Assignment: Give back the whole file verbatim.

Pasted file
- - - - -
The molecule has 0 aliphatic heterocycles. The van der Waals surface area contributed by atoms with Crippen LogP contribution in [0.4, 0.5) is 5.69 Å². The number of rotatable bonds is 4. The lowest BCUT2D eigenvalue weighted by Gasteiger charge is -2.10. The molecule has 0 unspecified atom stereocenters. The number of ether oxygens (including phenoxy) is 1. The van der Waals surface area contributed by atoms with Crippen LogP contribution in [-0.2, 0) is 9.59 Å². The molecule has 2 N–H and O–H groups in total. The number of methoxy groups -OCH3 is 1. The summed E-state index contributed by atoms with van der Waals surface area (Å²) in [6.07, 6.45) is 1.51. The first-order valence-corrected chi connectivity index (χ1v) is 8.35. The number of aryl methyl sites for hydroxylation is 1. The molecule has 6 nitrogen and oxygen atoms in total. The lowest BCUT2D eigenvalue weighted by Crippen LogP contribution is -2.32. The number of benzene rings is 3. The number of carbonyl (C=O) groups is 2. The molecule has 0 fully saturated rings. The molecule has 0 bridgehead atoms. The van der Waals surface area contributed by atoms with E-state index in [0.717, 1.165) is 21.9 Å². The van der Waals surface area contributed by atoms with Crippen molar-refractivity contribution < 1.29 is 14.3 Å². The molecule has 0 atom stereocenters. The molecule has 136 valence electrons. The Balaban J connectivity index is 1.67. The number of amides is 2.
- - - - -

The molecule has 0 aliphatic heterocycles. The van der Waals surface area contributed by atoms with Crippen LogP contribution in [0.4, 0.5) is 5.69 Å². The number of rotatable bonds is 4. The lowest BCUT2D eigenvalue weighted by Gasteiger charge is -2.10. The molecule has 0 unspecified atom stereocenters. The number of ether oxygens (including phenoxy) is 1. The van der Waals surface area contributed by atoms with Crippen LogP contribution in [-0.2, 0) is 9.59 Å². The molecule has 2 N–H and O–H groups in total. The number of methoxy groups -OCH3 is 1. The summed E-state index contributed by atoms with van der Waals surface area (Å²) in [6.07, 6.45) is 1.51. The first-order valence-corrected chi connectivity index (χ1v) is 8.35. The number of aryl methyl sites for hydroxylation is 1. The molecule has 6 nitrogen and oxygen atoms in total. The lowest BCUT2D eigenvalue weighted by Crippen LogP contribution is -2.32. The number of benzene rings is 3. The number of carbonyl (C=O) groups is 2. The molecule has 0 fully saturated rings. The molecule has 0 bridgehead atoms. The van der Waals surface area contributed by atoms with E-state index in [0.717, 1.165) is 21.9 Å². The van der Waals surface area contributed by atoms with Crippen molar-refractivity contribution < 1.29 is 14.3 Å². The molecule has 0 atom stereocenters. The molecule has 136 valence electrons. The Balaban J connectivity index is 1.67. The number of amides is 2.